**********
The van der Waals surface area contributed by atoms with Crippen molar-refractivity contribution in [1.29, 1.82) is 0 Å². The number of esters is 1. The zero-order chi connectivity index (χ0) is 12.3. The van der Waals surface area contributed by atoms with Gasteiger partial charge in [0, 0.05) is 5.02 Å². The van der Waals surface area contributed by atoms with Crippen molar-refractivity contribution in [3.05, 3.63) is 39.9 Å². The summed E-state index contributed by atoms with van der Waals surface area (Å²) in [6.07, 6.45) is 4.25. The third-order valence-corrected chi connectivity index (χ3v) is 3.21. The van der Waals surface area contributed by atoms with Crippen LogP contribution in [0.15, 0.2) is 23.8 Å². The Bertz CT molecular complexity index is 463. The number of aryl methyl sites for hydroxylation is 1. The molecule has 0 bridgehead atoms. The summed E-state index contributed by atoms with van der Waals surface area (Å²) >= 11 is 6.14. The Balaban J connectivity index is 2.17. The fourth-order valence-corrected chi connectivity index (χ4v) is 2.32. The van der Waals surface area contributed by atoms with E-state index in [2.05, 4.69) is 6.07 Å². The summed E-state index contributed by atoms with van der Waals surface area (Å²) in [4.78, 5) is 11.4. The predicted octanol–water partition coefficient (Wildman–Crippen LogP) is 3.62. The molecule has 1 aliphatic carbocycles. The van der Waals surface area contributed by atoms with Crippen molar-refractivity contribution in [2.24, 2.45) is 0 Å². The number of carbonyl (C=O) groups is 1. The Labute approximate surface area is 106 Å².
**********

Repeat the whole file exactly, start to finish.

The van der Waals surface area contributed by atoms with Crippen molar-refractivity contribution in [1.29, 1.82) is 0 Å². The number of esters is 1. The zero-order chi connectivity index (χ0) is 12.3. The van der Waals surface area contributed by atoms with Gasteiger partial charge in [0, 0.05) is 5.02 Å². The van der Waals surface area contributed by atoms with Crippen molar-refractivity contribution in [3.05, 3.63) is 39.9 Å². The summed E-state index contributed by atoms with van der Waals surface area (Å²) in [6.07, 6.45) is 4.25. The third-order valence-corrected chi connectivity index (χ3v) is 3.21. The van der Waals surface area contributed by atoms with Crippen LogP contribution in [0.15, 0.2) is 23.8 Å². The Bertz CT molecular complexity index is 463. The number of aryl methyl sites for hydroxylation is 1. The molecule has 0 bridgehead atoms. The summed E-state index contributed by atoms with van der Waals surface area (Å²) >= 11 is 6.14. The Balaban J connectivity index is 2.17. The fourth-order valence-corrected chi connectivity index (χ4v) is 2.32. The van der Waals surface area contributed by atoms with E-state index in [2.05, 4.69) is 6.07 Å². The summed E-state index contributed by atoms with van der Waals surface area (Å²) in [4.78, 5) is 11.4. The predicted octanol–water partition coefficient (Wildman–Crippen LogP) is 3.62. The molecule has 1 aliphatic carbocycles. The van der Waals surface area contributed by atoms with Crippen molar-refractivity contribution in [2.24, 2.45) is 0 Å². The number of carbonyl (C=O) groups is 1. The Labute approximate surface area is 106 Å².